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A light in the dark

The_Earth_seen_from_Apollo_17They say life may be possible on other planets. There is water on Mars, even on the moon, and as long as there’s water, life as we know it has a fighting chance. Or so they say. The future of humanity may lie beyond our galaxy, as intrepid colonists of other worlds, so distant the going will take generations.
Somewhere in space, there may be another planet with the perfect balance of land and water. A beautiful, pristine place, where forests stretch endless from coast to coast, and life forms so exotic we can’t even imagine them call and hoot, graze and hunt. It seems to me we would be doing this untouched Eden a major disfavour by releasing mankind to wreak havoc on it. What right do we have to populate elsewhere, when we seem incapable of caring for the world that is our own?
At present, I am sitting looking out over our lake. It is over ten degrees outside, the sun is shining and it is as warm today as it was at midsummer. Very weird. Even weirder, the other day we sat outside to eat lunch – in December. A consequence of climate change? The effect of human life, human development, human never-ending appetite for more and more and more? Whatever the case, at our latitudes December should mean frozen lakes, frost if not snow on the ground, and definitely not invite us to sit outside while munching on a hot dog.
20151223_122603On the upside, my hellebore thrives, the huge fig we have planted by our door (and which rarely gives us figs due to the cold climate) is setting new vibrant green shoots, all of it dotted with miniature figs. Soon enough, they say, we will be able to grow grapes outside – even olives. Well, that sounds great for us, but what does it mean further south on our planet? And anyway, what happens if the Gulf Stream up and dies due to the present lack of cold water in the Greenland area?
This is when the “life on other planets” becomes a viable discussion. For some. Me, I have no inclination to leave. This is my planet, these are my trees, my birds, my flowers, my bugs. I have no desire to colonise a new world, I want to remain here, where the sun sets in fiery gold and oranges and rises haloed in the softest of pinks and greys. This is home. Out there, it mostly looks dark and cold. “Here be dragons” as they say…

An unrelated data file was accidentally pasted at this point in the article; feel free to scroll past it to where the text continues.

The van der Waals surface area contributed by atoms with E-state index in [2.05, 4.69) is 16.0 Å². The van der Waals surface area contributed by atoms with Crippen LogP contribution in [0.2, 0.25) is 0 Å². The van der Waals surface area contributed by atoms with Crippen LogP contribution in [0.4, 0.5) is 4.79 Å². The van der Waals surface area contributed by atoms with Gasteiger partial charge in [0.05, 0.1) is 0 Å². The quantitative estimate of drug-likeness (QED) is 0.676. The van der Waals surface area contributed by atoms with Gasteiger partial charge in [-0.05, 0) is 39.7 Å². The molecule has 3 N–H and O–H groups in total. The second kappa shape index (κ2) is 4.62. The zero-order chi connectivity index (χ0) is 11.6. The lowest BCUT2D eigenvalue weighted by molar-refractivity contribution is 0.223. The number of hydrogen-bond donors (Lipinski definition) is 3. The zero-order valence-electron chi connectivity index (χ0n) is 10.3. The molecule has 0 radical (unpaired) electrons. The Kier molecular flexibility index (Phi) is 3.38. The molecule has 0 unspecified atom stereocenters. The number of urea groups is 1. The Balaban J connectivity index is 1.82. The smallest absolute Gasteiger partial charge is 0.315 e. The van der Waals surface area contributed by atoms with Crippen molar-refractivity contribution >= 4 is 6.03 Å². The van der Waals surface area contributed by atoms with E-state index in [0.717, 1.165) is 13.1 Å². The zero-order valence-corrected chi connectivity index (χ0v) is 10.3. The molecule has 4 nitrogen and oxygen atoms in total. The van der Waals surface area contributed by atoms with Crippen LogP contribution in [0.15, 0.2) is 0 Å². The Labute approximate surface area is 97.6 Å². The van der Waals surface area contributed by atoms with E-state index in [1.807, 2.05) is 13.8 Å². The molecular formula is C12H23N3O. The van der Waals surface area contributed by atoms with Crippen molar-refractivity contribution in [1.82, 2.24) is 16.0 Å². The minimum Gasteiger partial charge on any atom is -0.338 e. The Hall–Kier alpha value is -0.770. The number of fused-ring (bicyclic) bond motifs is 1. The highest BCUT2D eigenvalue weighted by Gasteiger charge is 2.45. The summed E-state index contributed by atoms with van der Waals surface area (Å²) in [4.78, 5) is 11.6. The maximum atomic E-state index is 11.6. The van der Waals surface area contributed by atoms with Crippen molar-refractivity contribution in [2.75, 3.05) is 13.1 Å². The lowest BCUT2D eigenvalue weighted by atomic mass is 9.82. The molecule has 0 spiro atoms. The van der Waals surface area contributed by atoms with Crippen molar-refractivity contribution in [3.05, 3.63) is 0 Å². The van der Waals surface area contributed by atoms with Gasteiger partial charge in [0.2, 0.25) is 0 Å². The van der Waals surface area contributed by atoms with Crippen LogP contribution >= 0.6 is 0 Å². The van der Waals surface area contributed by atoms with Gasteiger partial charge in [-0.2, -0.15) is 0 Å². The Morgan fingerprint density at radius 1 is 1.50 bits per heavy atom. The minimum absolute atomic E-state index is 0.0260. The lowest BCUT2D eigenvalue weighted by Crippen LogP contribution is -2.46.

Tomorrow it is Christmas Eve. We call it JULAFTON, and originally we celebrated other things than the birth of Christ. Come to think of it, we still do. Very few of the Swedish populace will think of Jesus and his manger tomorrow, it is more about herring and ham and smorgasbords in general and opening presents (yes, we do all that on Christmas Eve. Christmas day is spent in a food-induced coma).
IMG_0093But maybe we should take a moment and think: of the people we love, of the planet we live on and the future of mankind in general. 2015 has not been a good year for humanity. Horrifying terror attacks, fanatic religious armies breaking every moral law – in whatever holy book you may cite – as they claim supremacy over yet another piece of the planet. Some weeks later, and they’re pushed back, and the ground they’ve trod on is thick with blood and gore. Holy warriors, it seems, take the right to extinguish the holiest gift of all: life.
Atrocities are committed in the name of God, and God, dear people, weeps. He sits in a corner and watches as we tear each other apart and wonders where His design went wrong. All that free will – intended as a divine gift – has swelled into something self-serving and dangerous.
starry-night-over-the-rhone-vincent-van-goghBut tomorrow is Christmas. Tomorrow is the day when, so the Bible tells us, a star was lit, a child was born. A child to bring hope. A child to promise a better tomorrow. God’s ultimate gift to mankind, His son who would live – and die – for us. Thing is, it doesn’t help if Jesus died for us – not unless we ourselves take responsibility for making this world of ours a little bit better, a little bit kinder.
And it doesn’t really matter if we believe in God or not: if we, as humans, want to gift our children and grandchildren with a better world, it is up to us to act. That refugee who has nothing but the shoes he walks in, he needs a helping hand. The child who starves in Africa must have help to survive. Little girls in Afghanistan need schools, young men in Iraq need peace. Those that walk in the darkness need the rest of us to light up their way, and all of us need a hand to hold on to, someone who cares.
As to our poor planet, it is gasping. The climate is changing, and most of us still haven’t woken up to the fact that the tipping point may have come and gone, spelling future ruin for us all.
Fortunately, there is still hope – and it starts with us. In moments of absolute despair, humans throughout the ages have shown great resilience and a capacity to rise to the challenge. Tomorrow is Christmas Eve. So how about we light a candle while making a silent promise to do something – anything – to make the world a better place?
722px-DiwaliOilLampCropTomorrow is Christmas Eve. May millions upon millions of candles light up the night, a beacon of hope in the darkness, a promise to ourselves that we will try. We must try – for us, for our children, for all the generations that come after.
May your holidays be filled with peace. May you be granted the joy of celebrating with those you love. And why not take a moment when you consider the miracle of life – and our common responsibility to keep that fragile flame alive.

6 thoughts on “A light in the dark”

  1. A few days ago it was announced that we had the warmest December night on record here in the UK – and the pin-point place was here in North Devon -14 degrees! FOURTEEN! Mind you, its hardly stopped raining since June….:-( No wonder that lovely pictured planet above is mostly water! LOL

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